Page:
Emergency legislation to help Puerto Rico restructure a crippling $ 70bn debt was passed by the Senate on Wednesday, as a Friday payment deadline loomed.
The bill, which this month passed the Republican-controlled House of Representatives with unforeseen bipartisan support, had earlier on Wednesday cleared a Senate procedural vote by 68 to 32.
President Barack Obama said: “This bill is not perfect, but it is a critical first step toward economic recovery and restored hope for millions of Americans who call Puerto Rico home. I look forward to signing the bill into law.”
The Obama administration and the Puerto Rico government had lobbied for the passage of the bill, which will halt all new litigation and put in place a control board to help the US territory balance its budget and restructure its debts.
One senior creditors group applauded “the bipartisan manner in which Congress worked to craft and pass this vital legislation that puts the Commonwealth on a path to economic and fiscal health — all without imposing any cost on US taxpayers”.
Policymakers had warned that without the legislation a deluge of lawsuits could prevent Puerto Rico from funding basic services. In a letter this week to Mitch McConnell, Senate majority leader, Treasury secretary Jack Lew said the island could be forced to lay off police, close a hospital or shut down public transport if a lawsuit was successful in the absence of the emergency bill.
The $ 2bn in payments due on July 1 include roughly $ 800m to pay general obligation (GO) bondholders, considered the most senior lenders within the US commonwealth’s $ 70bn debt stock. Daniel Hanson, analyst with Height Securities, said he believed the island would be able to fund the GO bonds despite recent comments from Governor Alejandro García Padilla that Puerto Rico’s liquidity had been nearly exhausted.
In meetings in Washington on Tuesday, Mr García Padilla told policymakers the legislation was “imperfect” but necessary. The island of 3.5m people has wrestled with nearly a decade of economic decline and a 45 per cent poverty rate. Recent economic malaise has accelerated an exodus of Puerto Ricans to the US mainland, adding to the island’s problems.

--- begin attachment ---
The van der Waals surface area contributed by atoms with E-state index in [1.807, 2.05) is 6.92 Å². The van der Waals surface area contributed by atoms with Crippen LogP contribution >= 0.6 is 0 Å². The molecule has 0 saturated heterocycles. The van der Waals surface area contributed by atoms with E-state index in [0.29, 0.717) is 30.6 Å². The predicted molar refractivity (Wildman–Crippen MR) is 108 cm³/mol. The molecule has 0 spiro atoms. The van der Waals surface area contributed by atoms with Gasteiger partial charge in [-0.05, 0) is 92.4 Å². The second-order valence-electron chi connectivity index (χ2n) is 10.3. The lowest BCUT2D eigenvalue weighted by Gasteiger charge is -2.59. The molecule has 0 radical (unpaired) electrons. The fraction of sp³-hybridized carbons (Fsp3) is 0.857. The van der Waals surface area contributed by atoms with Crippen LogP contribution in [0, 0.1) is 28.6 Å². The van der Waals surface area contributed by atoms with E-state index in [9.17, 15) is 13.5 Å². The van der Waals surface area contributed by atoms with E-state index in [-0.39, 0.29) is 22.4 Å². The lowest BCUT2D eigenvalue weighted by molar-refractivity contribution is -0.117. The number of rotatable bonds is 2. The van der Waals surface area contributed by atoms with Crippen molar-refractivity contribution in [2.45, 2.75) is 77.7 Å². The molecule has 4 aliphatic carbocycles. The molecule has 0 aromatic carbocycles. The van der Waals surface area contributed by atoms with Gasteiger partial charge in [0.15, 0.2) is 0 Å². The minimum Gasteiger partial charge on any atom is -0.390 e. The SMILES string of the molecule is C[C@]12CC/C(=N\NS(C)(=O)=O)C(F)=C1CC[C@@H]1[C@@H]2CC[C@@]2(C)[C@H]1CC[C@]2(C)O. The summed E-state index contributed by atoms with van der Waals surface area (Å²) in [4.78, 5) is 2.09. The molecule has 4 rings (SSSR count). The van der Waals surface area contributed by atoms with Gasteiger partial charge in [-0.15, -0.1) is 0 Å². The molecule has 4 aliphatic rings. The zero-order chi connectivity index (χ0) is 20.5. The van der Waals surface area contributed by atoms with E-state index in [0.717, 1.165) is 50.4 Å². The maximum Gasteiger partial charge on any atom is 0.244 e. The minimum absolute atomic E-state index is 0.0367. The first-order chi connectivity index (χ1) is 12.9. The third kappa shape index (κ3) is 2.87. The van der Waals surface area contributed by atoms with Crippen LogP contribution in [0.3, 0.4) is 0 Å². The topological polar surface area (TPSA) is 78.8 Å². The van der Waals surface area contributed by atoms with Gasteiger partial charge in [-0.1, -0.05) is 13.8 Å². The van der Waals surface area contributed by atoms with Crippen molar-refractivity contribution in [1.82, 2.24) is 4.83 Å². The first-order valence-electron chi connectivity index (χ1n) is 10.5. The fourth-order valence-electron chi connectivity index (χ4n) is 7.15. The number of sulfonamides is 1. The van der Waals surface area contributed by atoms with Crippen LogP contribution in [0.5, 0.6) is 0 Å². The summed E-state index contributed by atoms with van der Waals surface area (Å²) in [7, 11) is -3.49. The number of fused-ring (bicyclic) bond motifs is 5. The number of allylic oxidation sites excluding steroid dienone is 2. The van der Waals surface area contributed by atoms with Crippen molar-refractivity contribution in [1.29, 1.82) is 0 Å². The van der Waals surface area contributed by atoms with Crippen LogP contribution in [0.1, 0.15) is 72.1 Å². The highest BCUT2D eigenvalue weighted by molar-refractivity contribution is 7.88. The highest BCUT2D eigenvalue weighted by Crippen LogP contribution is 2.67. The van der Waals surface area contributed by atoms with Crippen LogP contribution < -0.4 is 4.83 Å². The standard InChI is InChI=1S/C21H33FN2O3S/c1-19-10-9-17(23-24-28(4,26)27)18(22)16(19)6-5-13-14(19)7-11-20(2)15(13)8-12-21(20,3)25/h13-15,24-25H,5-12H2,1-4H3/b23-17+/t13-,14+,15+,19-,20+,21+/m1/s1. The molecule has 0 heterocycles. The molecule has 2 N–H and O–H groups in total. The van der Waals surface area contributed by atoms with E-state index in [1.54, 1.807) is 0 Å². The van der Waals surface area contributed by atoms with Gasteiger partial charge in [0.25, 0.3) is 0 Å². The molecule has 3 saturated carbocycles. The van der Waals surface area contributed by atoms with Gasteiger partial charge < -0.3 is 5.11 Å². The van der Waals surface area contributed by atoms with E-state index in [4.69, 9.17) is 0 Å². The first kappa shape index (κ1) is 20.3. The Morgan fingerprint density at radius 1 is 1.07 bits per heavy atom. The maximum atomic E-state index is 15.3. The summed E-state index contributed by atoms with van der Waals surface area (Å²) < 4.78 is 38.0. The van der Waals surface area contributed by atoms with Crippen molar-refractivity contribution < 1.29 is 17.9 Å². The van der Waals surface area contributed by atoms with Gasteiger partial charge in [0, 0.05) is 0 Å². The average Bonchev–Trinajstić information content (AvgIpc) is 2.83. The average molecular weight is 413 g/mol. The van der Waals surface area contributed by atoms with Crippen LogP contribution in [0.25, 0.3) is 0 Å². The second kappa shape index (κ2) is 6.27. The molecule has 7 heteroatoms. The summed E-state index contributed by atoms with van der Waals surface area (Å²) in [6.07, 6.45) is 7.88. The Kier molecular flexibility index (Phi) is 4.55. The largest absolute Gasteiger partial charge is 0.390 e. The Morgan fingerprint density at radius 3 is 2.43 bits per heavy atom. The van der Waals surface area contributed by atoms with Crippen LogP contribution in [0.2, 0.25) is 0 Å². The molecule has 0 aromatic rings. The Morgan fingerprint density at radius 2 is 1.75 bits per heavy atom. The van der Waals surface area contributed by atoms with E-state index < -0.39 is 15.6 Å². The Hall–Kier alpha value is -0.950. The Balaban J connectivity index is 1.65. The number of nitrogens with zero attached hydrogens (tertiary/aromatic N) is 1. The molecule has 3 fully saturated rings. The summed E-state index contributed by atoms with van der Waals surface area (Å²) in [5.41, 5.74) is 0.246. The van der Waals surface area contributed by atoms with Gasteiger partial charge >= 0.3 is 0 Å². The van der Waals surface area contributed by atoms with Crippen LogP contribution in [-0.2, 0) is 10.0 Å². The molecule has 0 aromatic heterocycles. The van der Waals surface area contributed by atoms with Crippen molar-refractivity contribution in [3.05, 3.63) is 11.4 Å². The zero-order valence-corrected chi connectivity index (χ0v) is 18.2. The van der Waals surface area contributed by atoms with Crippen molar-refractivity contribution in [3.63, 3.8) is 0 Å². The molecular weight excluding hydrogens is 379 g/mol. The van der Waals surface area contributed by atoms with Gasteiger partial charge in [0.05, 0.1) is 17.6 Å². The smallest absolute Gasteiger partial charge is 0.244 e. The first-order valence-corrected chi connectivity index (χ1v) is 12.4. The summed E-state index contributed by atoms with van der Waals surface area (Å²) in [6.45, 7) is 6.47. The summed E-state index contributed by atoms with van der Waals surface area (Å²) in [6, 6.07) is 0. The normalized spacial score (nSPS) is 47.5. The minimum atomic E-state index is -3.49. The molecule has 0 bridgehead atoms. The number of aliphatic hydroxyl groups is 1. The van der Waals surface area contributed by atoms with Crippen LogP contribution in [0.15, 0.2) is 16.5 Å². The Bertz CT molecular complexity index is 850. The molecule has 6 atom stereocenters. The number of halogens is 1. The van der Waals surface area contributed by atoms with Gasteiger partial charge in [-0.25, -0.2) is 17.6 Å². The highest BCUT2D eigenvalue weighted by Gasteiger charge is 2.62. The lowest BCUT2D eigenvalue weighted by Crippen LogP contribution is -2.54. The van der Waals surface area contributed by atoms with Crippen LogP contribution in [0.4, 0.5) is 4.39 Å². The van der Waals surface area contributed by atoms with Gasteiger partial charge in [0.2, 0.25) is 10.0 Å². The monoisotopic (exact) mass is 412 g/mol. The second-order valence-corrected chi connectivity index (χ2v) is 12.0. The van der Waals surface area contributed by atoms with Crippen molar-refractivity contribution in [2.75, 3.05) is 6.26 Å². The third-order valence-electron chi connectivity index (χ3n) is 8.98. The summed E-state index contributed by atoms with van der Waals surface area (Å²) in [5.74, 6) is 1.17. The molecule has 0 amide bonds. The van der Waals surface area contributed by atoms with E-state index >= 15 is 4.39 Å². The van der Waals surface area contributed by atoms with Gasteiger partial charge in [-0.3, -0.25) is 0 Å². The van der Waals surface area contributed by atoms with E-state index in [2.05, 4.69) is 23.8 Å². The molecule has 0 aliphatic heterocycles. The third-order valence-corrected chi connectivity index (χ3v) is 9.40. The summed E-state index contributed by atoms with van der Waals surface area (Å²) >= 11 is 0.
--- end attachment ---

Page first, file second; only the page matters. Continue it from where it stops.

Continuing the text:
Puerto Rico has already defaulted on a number of its debts, although it remains current on its GO bonds. Unlike US cities and municipalities, Puerto Rico and other territories do not have access to protections under the US bankruptcy code.
The legislation gives the island and its debt-issuing entities that right, so long as they have made “good-faith” efforts to negotiate with creditors and have received sign-off from the control board.
A local law that gave the island’s public utilities the right to restructure their debt — roughly $ 20bn of the $ 70bn of debt outstanding — was struck down by the US Supreme Court. Separately, negotiations between the island’s powerful development bank and GO creditors have stalled.
Paul Ryan, speaker of the House, said on Wednesday evening: “The legislation creates an oversight board that will institute the necessary reforms so Puerto Rico can begin to turn its economy around and get on a path to fiscal health. Congress has fulfilled our constitutional obligation.”
Additional reporting by Nicole Bullock in New York
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